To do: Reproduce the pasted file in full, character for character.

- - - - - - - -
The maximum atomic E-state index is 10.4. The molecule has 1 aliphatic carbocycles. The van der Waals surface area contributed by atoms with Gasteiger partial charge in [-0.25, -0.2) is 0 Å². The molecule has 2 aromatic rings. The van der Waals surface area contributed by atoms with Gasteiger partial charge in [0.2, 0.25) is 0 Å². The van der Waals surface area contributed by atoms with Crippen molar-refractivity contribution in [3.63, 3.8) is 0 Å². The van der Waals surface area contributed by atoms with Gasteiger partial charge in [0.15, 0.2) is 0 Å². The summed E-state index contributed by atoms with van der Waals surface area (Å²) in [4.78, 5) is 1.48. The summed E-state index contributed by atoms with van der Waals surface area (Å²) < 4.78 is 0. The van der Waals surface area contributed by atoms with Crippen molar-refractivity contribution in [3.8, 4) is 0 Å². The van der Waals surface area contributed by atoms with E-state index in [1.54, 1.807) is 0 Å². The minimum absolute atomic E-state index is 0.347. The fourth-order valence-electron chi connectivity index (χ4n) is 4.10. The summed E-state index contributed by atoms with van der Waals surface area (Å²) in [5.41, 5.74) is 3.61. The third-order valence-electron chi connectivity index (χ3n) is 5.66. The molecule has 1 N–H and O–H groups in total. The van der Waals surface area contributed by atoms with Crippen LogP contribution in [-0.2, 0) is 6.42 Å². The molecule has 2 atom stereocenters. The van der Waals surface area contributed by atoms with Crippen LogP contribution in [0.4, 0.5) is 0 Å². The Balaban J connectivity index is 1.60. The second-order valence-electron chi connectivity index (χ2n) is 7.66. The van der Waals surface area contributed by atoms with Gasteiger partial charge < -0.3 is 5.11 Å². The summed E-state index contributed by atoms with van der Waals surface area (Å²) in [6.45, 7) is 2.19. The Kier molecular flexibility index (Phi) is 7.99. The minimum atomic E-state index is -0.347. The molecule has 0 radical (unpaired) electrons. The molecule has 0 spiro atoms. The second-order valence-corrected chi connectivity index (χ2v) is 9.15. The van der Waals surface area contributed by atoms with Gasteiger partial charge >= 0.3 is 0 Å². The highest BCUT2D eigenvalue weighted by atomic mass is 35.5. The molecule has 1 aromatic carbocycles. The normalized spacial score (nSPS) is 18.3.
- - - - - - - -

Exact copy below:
The maximum atomic E-state index is 10.4. The molecule has 1 aliphatic carbocycles. The van der Waals surface area contributed by atoms with Gasteiger partial charge in [-0.25, -0.2) is 0 Å². The molecule has 2 aromatic rings. The van der Waals surface area contributed by atoms with Gasteiger partial charge in [0.2, 0.25) is 0 Å². The van der Waals surface area contributed by atoms with Crippen molar-refractivity contribution in [3.63, 3.8) is 0 Å². The van der Waals surface area contributed by atoms with Gasteiger partial charge in [0.15, 0.2) is 0 Å². The summed E-state index contributed by atoms with van der Waals surface area (Å²) in [4.78, 5) is 1.48. The summed E-state index contributed by atoms with van der Waals surface area (Å²) < 4.78 is 0. The van der Waals surface area contributed by atoms with Crippen molar-refractivity contribution in [3.8, 4) is 0 Å². The van der Waals surface area contributed by atoms with E-state index in [1.54, 1.807) is 0 Å². The minimum absolute atomic E-state index is 0.347. The fourth-order valence-electron chi connectivity index (χ4n) is 4.10. The summed E-state index contributed by atoms with van der Waals surface area (Å²) in [5.41, 5.74) is 3.61. The third-order valence-electron chi connectivity index (χ3n) is 5.66. The molecule has 1 N–H and O–H groups in total. The van der Waals surface area contributed by atoms with Crippen LogP contribution in [-0.2, 0) is 6.42 Å². The molecule has 2 atom stereocenters. The van der Waals surface area contributed by atoms with Crippen LogP contribution in [0.4, 0.5) is 0 Å². The Balaban J connectivity index is 1.60. The second-order valence-electron chi connectivity index (χ2n) is 7.66. The van der Waals surface area contributed by atoms with Gasteiger partial charge < -0.3 is 5.11 Å². The summed E-state index contributed by atoms with van der Waals surface area (Å²) in [6.45, 7) is 2.19. The Kier molecular flexibility index (Phi) is 7.99. The minimum atomic E-state index is -0.347. The molecule has 0 radical (unpaired) electrons. The molecule has 0 spiro atoms. The second-order valence-corrected chi connectivity index (χ2v) is 9.15. The van der Waals surface area contributed by atoms with Gasteiger partial charge >= 0.3 is 0 Å². The highest BCUT2D eigenvalue weighted by atomic mass is 35.5. The molecule has 1 aromatic carbocycles. The normalized spacial score (nSPS) is 18.3.